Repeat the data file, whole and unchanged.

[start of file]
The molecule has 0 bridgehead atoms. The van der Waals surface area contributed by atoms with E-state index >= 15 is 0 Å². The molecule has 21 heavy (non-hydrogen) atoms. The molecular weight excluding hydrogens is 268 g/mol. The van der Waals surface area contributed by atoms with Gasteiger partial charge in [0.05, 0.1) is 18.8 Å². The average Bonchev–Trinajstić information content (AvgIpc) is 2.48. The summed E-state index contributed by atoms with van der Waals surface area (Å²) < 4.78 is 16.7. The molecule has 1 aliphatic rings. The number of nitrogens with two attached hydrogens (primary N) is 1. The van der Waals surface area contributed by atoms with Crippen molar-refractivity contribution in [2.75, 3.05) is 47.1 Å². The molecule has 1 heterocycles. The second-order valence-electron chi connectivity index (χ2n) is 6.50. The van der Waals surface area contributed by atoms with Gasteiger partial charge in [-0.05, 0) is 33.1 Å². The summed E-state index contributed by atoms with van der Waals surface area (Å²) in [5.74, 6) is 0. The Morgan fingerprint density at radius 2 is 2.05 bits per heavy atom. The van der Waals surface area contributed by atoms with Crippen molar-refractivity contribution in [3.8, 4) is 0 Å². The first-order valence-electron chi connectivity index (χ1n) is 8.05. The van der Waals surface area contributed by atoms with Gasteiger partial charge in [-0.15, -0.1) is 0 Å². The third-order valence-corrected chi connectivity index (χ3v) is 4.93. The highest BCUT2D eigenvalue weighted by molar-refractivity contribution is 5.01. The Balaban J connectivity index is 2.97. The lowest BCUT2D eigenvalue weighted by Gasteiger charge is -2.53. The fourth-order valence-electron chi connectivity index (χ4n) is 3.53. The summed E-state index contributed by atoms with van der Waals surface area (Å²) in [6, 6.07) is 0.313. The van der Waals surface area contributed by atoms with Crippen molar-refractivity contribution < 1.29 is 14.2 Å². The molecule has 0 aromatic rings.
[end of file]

The molecule has 0 bridgehead atoms. The van der Waals surface area contributed by atoms with E-state index >= 15 is 0 Å². The molecule has 21 heavy (non-hydrogen) atoms. The molecular weight excluding hydrogens is 268 g/mol. The van der Waals surface area contributed by atoms with Gasteiger partial charge in [0.05, 0.1) is 18.8 Å². The average Bonchev–Trinajstić information content (AvgIpc) is 2.48. The summed E-state index contributed by atoms with van der Waals surface area (Å²) < 4.78 is 16.7. The molecule has 1 aliphatic rings. The number of nitrogens with two attached hydrogens (primary N) is 1. The van der Waals surface area contributed by atoms with Crippen molar-refractivity contribution in [2.75, 3.05) is 47.1 Å². The molecule has 1 heterocycles. The second-order valence-electron chi connectivity index (χ2n) is 6.50. The van der Waals surface area contributed by atoms with Gasteiger partial charge in [-0.05, 0) is 33.1 Å². The summed E-state index contributed by atoms with van der Waals surface area (Å²) in [5.74, 6) is 0. The Morgan fingerprint density at radius 2 is 2.05 bits per heavy atom. The van der Waals surface area contributed by atoms with Crippen molar-refractivity contribution in [3.8, 4) is 0 Å². The first-order valence-electron chi connectivity index (χ1n) is 8.05. The van der Waals surface area contributed by atoms with Gasteiger partial charge in [-0.15, -0.1) is 0 Å². The third-order valence-corrected chi connectivity index (χ3v) is 4.93. The highest BCUT2D eigenvalue weighted by molar-refractivity contribution is 5.01. The Balaban J connectivity index is 2.97. The lowest BCUT2D eigenvalue weighted by Gasteiger charge is -2.53. The fourth-order valence-electron chi connectivity index (χ4n) is 3.53. The summed E-state index contributed by atoms with van der Waals surface area (Å²) in [6, 6.07) is 0.313. The van der Waals surface area contributed by atoms with Crippen molar-refractivity contribution < 1.29 is 14.2 Å². The molecule has 0 aromatic rings.